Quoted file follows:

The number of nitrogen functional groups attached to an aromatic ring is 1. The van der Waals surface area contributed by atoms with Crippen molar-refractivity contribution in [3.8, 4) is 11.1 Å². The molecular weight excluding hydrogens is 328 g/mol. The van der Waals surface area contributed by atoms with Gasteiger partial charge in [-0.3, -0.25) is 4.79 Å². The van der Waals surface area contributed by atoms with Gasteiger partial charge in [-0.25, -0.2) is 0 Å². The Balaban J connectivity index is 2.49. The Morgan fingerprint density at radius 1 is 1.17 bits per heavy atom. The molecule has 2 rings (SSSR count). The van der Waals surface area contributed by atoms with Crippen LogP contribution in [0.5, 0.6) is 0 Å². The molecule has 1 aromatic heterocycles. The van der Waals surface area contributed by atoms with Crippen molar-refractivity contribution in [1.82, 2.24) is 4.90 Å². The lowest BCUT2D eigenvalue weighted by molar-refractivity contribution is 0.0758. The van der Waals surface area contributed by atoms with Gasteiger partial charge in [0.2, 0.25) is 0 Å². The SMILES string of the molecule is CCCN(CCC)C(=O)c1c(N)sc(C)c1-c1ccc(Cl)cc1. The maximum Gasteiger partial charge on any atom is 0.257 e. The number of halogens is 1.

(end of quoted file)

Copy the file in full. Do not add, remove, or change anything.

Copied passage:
The number of nitrogen functional groups attached to an aromatic ring is 1. The van der Waals surface area contributed by atoms with Crippen molar-refractivity contribution in [3.8, 4) is 11.1 Å². The molecular weight excluding hydrogens is 328 g/mol. The van der Waals surface area contributed by atoms with Gasteiger partial charge in [-0.3, -0.25) is 4.79 Å². The van der Waals surface area contributed by atoms with Gasteiger partial charge in [-0.25, -0.2) is 0 Å². The Balaban J connectivity index is 2.49. The Morgan fingerprint density at radius 1 is 1.17 bits per heavy atom. The molecule has 2 rings (SSSR count). The van der Waals surface area contributed by atoms with Crippen LogP contribution in [0.5, 0.6) is 0 Å². The molecule has 1 aromatic heterocycles. The van der Waals surface area contributed by atoms with Crippen molar-refractivity contribution in [1.82, 2.24) is 4.90 Å². The lowest BCUT2D eigenvalue weighted by molar-refractivity contribution is 0.0758. The van der Waals surface area contributed by atoms with Gasteiger partial charge in [0.2, 0.25) is 0 Å². The SMILES string of the molecule is CCCN(CCC)C(=O)c1c(N)sc(C)c1-c1ccc(Cl)cc1. The maximum Gasteiger partial charge on any atom is 0.257 e. The number of halogens is 1.